Dean Lovelace Drive was unveiled at 11 a.m. at Madden Hills Drive in Dayton.
The ceremony also included a balloon release in memory of the late commissioner who died last year on Memorial Day weekend at the age of 71.
He served as commissioner for 22 years and left the commission in 2016 for health reasons after finishing his sixth term.
Lovelace was described by friends and peers as a firebrand committed to serving the most needy residents of Dayton.
Published: Saturday, May 26, 2018 @ 12:31 PM
With Memorial Day right around the corner, several area pools will be opening their doors in the coming weeks.
Pools are a community gathering place, so officials recommend you take some steps to keep them clean and yourself safe while you’re there.
Here’s what you can do to ensure a safe experience at the pool this summer:
Keep it clean
While most public pools are chlorinated or filtered, safety officials still recommend you take a shower before you enter the pool to keep bacteria out. They also stress following general cleanliness best practices and not throwing trash in the area around the pool.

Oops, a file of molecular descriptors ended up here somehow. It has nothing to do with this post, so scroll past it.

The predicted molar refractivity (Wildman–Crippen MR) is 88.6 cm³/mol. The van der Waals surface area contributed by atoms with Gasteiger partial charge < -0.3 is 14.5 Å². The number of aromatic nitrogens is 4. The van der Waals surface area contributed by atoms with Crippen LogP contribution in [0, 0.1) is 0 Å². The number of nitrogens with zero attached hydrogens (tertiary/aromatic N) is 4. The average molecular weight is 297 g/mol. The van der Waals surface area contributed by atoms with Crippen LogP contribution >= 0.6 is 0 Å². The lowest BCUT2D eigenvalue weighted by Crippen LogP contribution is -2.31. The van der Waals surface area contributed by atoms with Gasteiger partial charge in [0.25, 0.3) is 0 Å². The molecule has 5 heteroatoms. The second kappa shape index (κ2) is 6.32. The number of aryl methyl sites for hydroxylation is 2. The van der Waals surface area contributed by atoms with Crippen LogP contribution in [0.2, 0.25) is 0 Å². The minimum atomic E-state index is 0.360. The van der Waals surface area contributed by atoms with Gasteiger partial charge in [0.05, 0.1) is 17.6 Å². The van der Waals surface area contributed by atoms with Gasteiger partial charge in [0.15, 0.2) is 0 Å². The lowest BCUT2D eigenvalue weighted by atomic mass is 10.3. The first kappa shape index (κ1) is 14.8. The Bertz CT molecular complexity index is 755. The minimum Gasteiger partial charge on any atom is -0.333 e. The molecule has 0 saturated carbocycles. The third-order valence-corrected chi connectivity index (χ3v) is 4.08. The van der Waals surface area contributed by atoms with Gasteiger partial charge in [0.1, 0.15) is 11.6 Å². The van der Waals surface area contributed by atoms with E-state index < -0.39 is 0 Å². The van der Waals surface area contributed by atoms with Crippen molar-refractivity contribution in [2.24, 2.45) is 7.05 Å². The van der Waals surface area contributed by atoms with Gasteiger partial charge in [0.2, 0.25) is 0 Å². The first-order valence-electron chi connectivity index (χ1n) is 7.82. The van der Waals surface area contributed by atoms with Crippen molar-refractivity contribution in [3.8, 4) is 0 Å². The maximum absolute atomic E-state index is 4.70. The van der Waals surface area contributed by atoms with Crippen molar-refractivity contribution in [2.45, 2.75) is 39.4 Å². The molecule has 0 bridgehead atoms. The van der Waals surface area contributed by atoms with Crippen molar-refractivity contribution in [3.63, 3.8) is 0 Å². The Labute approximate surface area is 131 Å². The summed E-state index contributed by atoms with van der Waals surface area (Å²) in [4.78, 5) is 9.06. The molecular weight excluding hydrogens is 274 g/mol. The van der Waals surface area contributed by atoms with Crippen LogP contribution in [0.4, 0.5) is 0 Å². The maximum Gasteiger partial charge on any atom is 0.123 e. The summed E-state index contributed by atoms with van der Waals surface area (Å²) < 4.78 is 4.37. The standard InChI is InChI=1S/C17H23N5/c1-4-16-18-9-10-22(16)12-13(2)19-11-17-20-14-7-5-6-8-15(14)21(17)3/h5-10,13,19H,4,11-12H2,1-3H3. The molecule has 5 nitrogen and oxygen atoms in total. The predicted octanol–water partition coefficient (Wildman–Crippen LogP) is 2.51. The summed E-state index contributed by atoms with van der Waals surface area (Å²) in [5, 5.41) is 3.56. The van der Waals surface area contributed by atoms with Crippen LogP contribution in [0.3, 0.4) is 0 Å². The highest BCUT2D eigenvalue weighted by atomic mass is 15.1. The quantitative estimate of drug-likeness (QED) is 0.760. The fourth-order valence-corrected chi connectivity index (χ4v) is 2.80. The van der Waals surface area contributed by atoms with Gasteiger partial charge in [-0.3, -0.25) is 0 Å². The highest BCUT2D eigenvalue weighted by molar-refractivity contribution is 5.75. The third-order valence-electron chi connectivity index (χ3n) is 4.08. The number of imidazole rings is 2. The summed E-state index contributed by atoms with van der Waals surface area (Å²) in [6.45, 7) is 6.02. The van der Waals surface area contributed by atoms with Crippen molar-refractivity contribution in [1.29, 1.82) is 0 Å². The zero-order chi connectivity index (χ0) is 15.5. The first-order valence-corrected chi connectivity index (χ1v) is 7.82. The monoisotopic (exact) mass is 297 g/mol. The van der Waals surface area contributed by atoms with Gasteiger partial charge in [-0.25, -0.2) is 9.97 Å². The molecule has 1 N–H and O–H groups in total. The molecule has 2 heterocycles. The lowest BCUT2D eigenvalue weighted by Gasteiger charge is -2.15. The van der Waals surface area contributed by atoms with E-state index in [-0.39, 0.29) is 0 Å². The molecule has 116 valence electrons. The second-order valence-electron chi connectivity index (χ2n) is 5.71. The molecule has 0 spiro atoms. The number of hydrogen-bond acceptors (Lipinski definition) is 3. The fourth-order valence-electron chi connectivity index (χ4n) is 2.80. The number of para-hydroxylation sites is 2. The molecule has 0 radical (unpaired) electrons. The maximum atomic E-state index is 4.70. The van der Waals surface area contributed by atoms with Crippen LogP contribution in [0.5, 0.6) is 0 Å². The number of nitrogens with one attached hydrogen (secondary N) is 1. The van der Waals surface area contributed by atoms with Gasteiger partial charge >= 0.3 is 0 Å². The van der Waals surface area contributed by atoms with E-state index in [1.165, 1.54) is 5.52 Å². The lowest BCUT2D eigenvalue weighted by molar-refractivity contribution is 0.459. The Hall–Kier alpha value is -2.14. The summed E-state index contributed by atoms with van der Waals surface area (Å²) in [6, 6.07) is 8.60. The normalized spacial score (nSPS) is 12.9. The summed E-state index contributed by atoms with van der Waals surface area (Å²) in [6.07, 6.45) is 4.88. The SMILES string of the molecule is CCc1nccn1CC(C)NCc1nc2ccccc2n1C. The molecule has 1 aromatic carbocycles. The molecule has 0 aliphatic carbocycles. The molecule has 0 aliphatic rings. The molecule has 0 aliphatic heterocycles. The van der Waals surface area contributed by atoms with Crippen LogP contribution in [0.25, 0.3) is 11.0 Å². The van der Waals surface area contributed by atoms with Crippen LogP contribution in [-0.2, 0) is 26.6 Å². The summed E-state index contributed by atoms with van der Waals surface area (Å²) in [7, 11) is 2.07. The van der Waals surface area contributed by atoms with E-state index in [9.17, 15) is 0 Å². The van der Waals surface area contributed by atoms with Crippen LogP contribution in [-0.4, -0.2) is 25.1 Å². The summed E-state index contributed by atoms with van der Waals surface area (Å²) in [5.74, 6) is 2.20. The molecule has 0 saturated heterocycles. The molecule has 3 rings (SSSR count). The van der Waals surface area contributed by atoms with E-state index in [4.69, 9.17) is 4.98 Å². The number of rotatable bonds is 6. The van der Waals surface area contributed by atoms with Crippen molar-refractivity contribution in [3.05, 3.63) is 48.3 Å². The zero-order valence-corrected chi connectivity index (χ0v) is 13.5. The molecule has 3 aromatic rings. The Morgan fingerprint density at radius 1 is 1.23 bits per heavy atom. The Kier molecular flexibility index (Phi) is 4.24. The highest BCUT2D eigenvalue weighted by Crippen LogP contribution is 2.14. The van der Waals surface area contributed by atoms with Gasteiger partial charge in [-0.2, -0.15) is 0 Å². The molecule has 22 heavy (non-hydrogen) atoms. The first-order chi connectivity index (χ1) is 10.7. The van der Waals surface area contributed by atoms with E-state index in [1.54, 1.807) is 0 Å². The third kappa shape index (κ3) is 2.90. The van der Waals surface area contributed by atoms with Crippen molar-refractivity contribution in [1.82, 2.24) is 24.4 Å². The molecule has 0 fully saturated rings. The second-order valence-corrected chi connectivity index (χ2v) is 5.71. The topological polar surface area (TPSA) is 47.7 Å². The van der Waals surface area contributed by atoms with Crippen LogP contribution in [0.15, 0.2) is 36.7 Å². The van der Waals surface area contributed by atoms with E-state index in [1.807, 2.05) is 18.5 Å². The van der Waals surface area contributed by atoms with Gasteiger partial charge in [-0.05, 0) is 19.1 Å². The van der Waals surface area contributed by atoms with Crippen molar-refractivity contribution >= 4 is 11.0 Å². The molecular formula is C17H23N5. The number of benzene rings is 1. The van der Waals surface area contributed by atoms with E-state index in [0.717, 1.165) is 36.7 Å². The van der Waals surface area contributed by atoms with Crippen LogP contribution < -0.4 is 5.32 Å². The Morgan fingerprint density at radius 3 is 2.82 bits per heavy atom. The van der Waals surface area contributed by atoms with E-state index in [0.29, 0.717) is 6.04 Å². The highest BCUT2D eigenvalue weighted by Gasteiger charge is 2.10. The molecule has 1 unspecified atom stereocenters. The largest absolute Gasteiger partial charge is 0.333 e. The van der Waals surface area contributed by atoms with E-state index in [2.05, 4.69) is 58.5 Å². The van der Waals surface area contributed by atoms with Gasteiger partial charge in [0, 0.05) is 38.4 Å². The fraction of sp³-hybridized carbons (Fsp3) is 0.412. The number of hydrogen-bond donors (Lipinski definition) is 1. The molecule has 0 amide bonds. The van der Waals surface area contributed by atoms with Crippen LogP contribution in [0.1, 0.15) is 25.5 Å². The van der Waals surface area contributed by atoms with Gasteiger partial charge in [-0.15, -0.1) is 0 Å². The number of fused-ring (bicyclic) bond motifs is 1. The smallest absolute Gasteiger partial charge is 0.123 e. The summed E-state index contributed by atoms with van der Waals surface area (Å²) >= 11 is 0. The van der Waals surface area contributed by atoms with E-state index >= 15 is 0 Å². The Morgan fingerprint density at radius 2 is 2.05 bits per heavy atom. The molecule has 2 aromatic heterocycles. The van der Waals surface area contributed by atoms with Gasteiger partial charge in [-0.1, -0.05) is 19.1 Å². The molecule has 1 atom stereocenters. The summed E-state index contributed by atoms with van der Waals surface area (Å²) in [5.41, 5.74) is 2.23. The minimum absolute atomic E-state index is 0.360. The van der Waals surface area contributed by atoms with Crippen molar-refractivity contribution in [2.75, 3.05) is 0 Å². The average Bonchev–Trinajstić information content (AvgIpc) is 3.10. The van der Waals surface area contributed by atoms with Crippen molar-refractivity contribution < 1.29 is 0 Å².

If you can’t see the bottom, don’t swim.
Watch your children
Children should never be left unsupervised or allowed to swim alone.
All public pools are required to have certified lifeguards, but it’s recommended that you still keep a phone nearby to call for help if it’s needed.
Montgomery County Public Health Spokesperson Dan Suffoletto said parents should be sure to give their kids sunscreen and adequate bathroom breaks in addition to keeping a watchful eye on them.
The American Red Cross recommends learning CPR and first aid to help ensure everyone’s safety at the pool.
Keep your body healthy
Safety at the pool means more than just swimming carefully and abiding by the rules — it’s also important to stay hydrated and use sunscreen.
Suffoletto recommends using waterproof sunscreen if you plan on swimming, and reapplying it when you get out of the water.
It’s important to stay hydrated, especially in the summer heat — but Suffoletto said it’s a bad idea to drink pool water.